Lets start with the double pruner. When Dotty woke up this morning I felt her stomach and went uh oh. I said, you need to poop. Instead of cursing me, she said, I think you are right. Wow. Thats a new one. So I said out loud, double pruner. Dotty looked at me funny.....By Bob DeMarco
Alzheimer's Reading Room
I really missed the boat by not getting this on video. She gets down to the end and then she says it, "poison". In case you are wondering, I didn't sing one of my prune juice songs, I am saving that for dose number two.
I am starting to get a bug up my butt about walking and the walker for Dotty. I really am getting worn out by people I know, and by people I never saw before in my life, TELLING ME, to get a walker for Dotty. Read my lips:
If Dotty needed a walker, I would get her one.Dotty is not falling. She doesn't fall. If she doesn't fall she doesn't need a walker. I'm the one, I know, and that is it. Whew. That felt good.
Just so you know, I live in the land of the "walker". A large fraction of the people on walkers don't need them. I can tell by observing how they walk with the walker, checking out the strength in both legs, and seeing if they have a balance problem. This is going to sound harsh but it is one of the kinds of days -- many of these people on walkers are way to heavy (yeah,I chickened out). And when they start relying on the walker, they walk less and less. And they get heavier. I did not say that people do not need walkers, or that I am against walkers. I understand they are sometimes necessary.
OK, once and for all. Its not about me. Its about Dotty. She counts on me to do what is right. I want to keep her legs strong as long as is possible. This means walking. I am not in denial. If Dotty starts falling she will get the walker or whatever it is that she needs.
Now on the broader topic of walking. I said I was going to teach Dotty how to walk again. Its working. Better than I thought. So far, anyway.
I started walking backwards while holding Dotty's hands. I reminded her to stand up straight, keep her weight above her legs, and to keep her feet in front of her. As opposed to bending over or reaching for the wall.
As she improved I let go of her hands and started holding her hand while at her side. I kept saying all of the things I said above, and encouraged her to walk. She is doing it.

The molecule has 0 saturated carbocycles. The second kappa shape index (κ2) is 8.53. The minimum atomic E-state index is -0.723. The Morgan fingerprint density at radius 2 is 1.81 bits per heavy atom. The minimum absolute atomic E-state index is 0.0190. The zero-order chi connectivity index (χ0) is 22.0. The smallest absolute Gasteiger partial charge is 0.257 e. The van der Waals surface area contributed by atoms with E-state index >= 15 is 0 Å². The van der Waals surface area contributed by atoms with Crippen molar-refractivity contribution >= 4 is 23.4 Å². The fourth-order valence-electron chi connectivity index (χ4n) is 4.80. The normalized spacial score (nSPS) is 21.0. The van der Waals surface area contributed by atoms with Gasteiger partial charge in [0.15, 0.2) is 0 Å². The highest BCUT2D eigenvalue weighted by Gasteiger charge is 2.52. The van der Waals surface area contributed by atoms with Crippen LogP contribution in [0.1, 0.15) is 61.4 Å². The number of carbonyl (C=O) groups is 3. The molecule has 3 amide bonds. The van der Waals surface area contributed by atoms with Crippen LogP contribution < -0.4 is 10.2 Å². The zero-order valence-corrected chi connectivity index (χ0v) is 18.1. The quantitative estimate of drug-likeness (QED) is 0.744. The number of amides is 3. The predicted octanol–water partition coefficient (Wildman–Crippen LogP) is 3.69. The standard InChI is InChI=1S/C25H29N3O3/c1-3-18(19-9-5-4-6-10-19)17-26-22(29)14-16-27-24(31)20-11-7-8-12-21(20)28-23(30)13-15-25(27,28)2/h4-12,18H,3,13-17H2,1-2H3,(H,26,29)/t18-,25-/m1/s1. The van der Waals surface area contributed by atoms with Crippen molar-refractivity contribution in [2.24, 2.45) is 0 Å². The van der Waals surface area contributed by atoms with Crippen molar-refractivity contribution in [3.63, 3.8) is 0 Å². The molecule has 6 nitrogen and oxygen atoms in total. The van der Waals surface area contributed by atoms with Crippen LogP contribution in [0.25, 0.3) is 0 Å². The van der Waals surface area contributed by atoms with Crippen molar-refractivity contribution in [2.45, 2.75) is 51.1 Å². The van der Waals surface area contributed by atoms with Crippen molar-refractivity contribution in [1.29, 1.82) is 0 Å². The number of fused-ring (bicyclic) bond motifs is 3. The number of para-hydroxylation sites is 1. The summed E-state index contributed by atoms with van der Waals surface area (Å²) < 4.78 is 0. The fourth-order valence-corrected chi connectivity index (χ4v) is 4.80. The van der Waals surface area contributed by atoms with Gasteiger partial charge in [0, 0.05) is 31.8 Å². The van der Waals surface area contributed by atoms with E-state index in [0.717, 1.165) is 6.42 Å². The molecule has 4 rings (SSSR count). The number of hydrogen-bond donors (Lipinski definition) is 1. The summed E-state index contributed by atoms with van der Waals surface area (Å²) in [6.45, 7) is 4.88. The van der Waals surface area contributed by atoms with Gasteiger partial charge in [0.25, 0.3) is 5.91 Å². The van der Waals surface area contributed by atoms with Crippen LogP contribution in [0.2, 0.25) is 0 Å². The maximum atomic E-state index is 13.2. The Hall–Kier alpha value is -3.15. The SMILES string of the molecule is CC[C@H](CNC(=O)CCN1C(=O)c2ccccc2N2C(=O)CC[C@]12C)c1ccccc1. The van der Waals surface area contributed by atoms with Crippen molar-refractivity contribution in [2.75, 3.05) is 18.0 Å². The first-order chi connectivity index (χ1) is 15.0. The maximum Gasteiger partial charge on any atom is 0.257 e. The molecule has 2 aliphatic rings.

Next, I encouraged her to walk from the kitchen to the living room on her own. She does it. I can tell by the look on her face that she is enjoying the accomplishment. I go "nutsy" happy and give her giant doses of positive reinforcement and hugs when she does it.
The other day I wrote about music and how Brandon Ally of Boston University is finding that Alzheimer's patients can learn if you use music/song. I already kinda sorta knew this since I have been doing this for years.
So, I started singing a few days ago while Dotty and I are walking. She digs it and she walks better. Amazing. I make up the words to my own songs that are about 'walking".
Today, I tried the "hup two three song." Not like a drill sargeant, the happy camper I am version. Well, Dotty girl zoomed right down the hallway. Yeah, maybe 15 feet or so. She really moved out and she didn't lose her balance.
Is the day going to come when Dotty can make it to the car from the house all by herself? Don't know. If she doesn't, it won't be because Dotty and I didn't try.
Will Dotty make it back on to the treamill? I like to think big, and like I told you a long time ago, "don't crap on my parade". You have something positive to say, or some advice, shoot it it. You have something negative to say, keep it to yourself.
Last but not least. Today, I say to Dotty, we gotta have the Bobby D special salad some day soon. She asks what is that. I start rattling off the ingredients. Romaine lettuce, tomato, celery, carrots, sliced pear, crutons, sharp cheddar cheese, grilled chicken strips and balsamic vinaigrette.
I noticed that Dotty was writing like she was making a list for the grocery store. I laughed. Later when I was cleaning up I took a look -- holy cow.
This is what she had written on the newspaper: salad, celery, cheese, grilled chicken. The letters are exactly as written. The writing did slope down and to the right.
Go figure huh?
Now for the big question. Is Dotty going to start discussing the front page of the newspaper with me again? Don't know.
Maybe just Maybe.
Bob DeMarco is the editor of the Alzheimer's Reading Room and an Alzheimer's caregiver. Bob has written more than 1,565 articles with more than 8,000 links on the Internet. Bob resides in Delray Beach, FL.
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Original content Bob DeMarco, the Alzheimer's Reading Room